Shading is also known as vignetting. One of the main arguments of Leica for the smaller M8 sensor was precisely the additional vignetting that was introduced by the combination of the steep ray angles at the exit pupil and the shape and position of the micro lenses on the individual pixels of the sensor. The M9 sensor has to cope with the same ray angles but has an optimized micro lens shape.
In addition Leica has incorporated software in the camera that can reduce the amount of vignetting. This technique is not new: many post-processing programs have this option. In the Leica M9 you can select the lens used manually and this also offers third party lenses the same luxury. Of course the corrections are optimized for the Leica lenses, but many third party lenses share a comparable optical design and might benefit form the correction. As a matter of interest we can note that in many cases vignetting or shading is not a big problem. The eye can easily accommodate and ignore moderate vignetting as long as the transition is smooth from center to corner and below 1.5 stops. Measurements of shading often report figures of 1 stop and more and most readers assume this to be a problem. But shading becomes troublesome only above 1.5 stops and should not be overrated. The Leica M9 can handle oblique rays as long as the angle at the exit pupil is below 35 to 40 degrees. Above this angle the shading cannot be compensated. That is the reason why classical lenses like the Angulon class will exhibit significant vignetting.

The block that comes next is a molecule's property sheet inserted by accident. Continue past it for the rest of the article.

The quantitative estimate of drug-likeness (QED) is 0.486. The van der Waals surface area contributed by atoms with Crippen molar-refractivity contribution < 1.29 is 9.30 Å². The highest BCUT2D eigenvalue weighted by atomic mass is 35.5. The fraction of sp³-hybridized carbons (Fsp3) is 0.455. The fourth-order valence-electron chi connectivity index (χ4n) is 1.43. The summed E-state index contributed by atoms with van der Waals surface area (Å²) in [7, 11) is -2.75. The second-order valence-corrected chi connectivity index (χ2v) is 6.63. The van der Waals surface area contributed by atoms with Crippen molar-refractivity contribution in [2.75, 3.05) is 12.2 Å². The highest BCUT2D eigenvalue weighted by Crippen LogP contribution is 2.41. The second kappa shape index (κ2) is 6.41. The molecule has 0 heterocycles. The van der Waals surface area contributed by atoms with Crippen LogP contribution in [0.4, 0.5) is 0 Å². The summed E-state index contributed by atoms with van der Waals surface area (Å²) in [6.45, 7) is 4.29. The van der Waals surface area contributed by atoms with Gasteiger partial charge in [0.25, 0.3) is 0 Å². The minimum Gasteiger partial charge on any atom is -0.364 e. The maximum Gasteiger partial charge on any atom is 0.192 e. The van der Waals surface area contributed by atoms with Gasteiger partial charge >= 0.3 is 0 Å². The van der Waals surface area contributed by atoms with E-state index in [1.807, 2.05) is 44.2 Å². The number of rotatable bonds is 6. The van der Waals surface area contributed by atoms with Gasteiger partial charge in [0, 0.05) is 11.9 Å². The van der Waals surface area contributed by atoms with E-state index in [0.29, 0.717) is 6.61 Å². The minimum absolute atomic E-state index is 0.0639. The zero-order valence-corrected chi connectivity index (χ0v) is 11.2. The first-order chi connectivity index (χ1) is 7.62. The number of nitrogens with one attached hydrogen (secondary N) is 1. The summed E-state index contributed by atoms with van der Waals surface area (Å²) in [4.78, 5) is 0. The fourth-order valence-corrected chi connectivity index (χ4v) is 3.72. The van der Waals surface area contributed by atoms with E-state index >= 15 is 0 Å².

But shading in digital cameras also implies color shading. As the rays of light have to pass obliquely through a cover glass of some thickness, the length of the path of travel increases and so does the color shift with some loss of the red light, increasing the cyan part. In most cases this is not detectible, but it can be noticed in critical conditions.
It is also worth noting that the same amount of measured vignetting will be less noticeable on film than on the sensor.
The main question however is how effective the on-board shading compensation is in the M9. I used a dedicated piece of equipment with extremely uniform luminance distribution and checked the amount of vignetting with and without the M9 lens detection on OFF and Manual (where appropriate) of AUTO. Generally one may say that the results are quite good, with an improvement of between a half and a full stop. In extreme cases the vignetting is not gone completely but reduced to minor proportions.Note too that the shading algorithms also correct the color shift. This is quite visible with the E24/3.8
There is considerable interest in the behavior of the Zeiss ZM lenses on the M9 with the lens detection on Manual selection.
I checked the following range of ZM lenses.
ZM 2.8/35; ZM 2.8/28; ZM 2.8/25; ZM ZM 2.8/21; ZM 4.5/21; ZM 4/18; ZM 2.8/15.
With the exception of the 4.5/21 which showed significant vignetting all ZM lenses improved when the lens selector was on the comparable Leica lens. This is no surprise as many ZM and L lenses have a comparable optical design and then should react to the same correction with the same behavior. With the ZM 15 you need to experiment a bit with different settings to get the best result. It is advisable to use this approach to the other lenses too. Generally we may conclude that almost the full range of ZM lenses is useable on the M( with good results as far as shading goes. I had no access to Voigtlander lenses, but this experience shows that it is worth a try, but results may differ significantly.
In the next part I will look at ISO speed and noise and some other topics.